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Re: [TowerTalk] Aluminum tower welds...Old Data circa mid 1970's .......

To: "'res1q6fs'" <>, "'towertalk'" <>
Subject: Re: [TowerTalk] Aluminum tower welds...Old Data circa mid 1970's ..........
From: "W5LT" <>
Date: Mon, 25 Feb 2008 07:45:49 -0600
List-post: <">>
It appears you had a lemon. Welding of Aluminum is not something for the
casual do-it-yourselfer. The process requires special equipment (Heliarc) to
fuse the aluminum in a non-oxidizing environment (Helium) and special
training of the operator. I am sure Universal uses that process, but the
workmanship is also subject to operator variations. Perhaps you got a test
model of a beginning welder.  
I had an older design aluminum tower (1964) that developed a few cracks, but
as it turns out it was overloaded; the ratings of some tower manufacturers
are questionable.  I now have a new design Heights tower (c. 1997) which is
quite beefy, and is designed according to the UBC1997 structural
requirements by a Professional Engineering company. 
Interestingly, when I was preparing to upgrade my old installation to a
heavier design and asked Universal for their engineering design
calculations, they were unable or declined to provide them. 
Bob, W5LT

-----Original Message-----
From: res1q6fs [] 
Sent: Sunday, February 24, 2008 7:50 PM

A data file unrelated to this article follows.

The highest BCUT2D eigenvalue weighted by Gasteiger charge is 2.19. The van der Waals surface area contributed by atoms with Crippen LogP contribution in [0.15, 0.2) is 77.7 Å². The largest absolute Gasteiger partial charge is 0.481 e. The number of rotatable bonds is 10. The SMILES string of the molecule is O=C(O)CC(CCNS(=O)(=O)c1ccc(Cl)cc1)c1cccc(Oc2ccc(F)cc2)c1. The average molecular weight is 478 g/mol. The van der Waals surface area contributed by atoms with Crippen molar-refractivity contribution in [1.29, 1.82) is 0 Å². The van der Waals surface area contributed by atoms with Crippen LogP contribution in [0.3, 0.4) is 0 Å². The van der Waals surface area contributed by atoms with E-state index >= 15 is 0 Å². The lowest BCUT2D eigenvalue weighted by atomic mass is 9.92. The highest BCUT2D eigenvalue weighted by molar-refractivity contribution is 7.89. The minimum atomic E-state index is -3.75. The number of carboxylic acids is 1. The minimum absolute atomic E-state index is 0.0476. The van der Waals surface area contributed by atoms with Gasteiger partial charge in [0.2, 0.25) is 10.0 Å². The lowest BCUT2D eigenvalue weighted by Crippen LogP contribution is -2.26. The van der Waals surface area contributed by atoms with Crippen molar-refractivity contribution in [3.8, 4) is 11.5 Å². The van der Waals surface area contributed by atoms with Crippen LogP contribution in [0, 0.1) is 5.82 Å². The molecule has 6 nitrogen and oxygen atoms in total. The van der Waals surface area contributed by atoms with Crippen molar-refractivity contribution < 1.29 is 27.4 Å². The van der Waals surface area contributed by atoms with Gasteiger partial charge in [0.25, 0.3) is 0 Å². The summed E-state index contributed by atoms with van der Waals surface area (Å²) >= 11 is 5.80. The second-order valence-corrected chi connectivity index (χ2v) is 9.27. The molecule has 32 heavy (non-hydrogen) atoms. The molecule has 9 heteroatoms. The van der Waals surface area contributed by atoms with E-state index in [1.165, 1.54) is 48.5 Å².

To: towertalk
Subject: [TowerTalk] Aluminum tower welds...Old Data circa mid 1970's

I have been reading the aluminum tower threads recently and thought I would
add some data on the aluminum tower I had a number of years ago, maybe
before some of you were born!. Anyway, in the early 70's, I wanted an
inexpensive, self supporting tower as I did not want guy wires. I settled on
the Universal 50 ft. model whose size was rated well above my TH3 wind load
was going to provide. I had the tower for 5 to 6 years and was climbing it
one day to service the rotator. Well, as I was readjusting my climbing belt,
I looked down at my feet and saw something that was incredible. The weld
joints of almost all the welds above 30 feet were starting to crack, some
were sizeable (a few that I saw had at least a 0.1 inch gap)  and some were
hairline, just starting. Needless to say, I set a worlds record for coming
down off the tower. I decided to take the tower down and replace it. I sold
it to a ham that had experience in welding aluminum and he was happy to get
a cheap tower! I eventually upgraded to a Rohn 25 48 ft. fold over and now
30 years later have the UST HDX555, a fine, well built tower, my first crank
up. Hopefully, they are making the aluminum towers better and I had a fluke,
but I personally would think twice now before I would use one of these for
any length of time. Maybe I had a lemon, who knows. The tower had plenty of
margin for a TH3 and that was all I ever had on top of it and it saw no
ultra high winds.



Murphy, Texas


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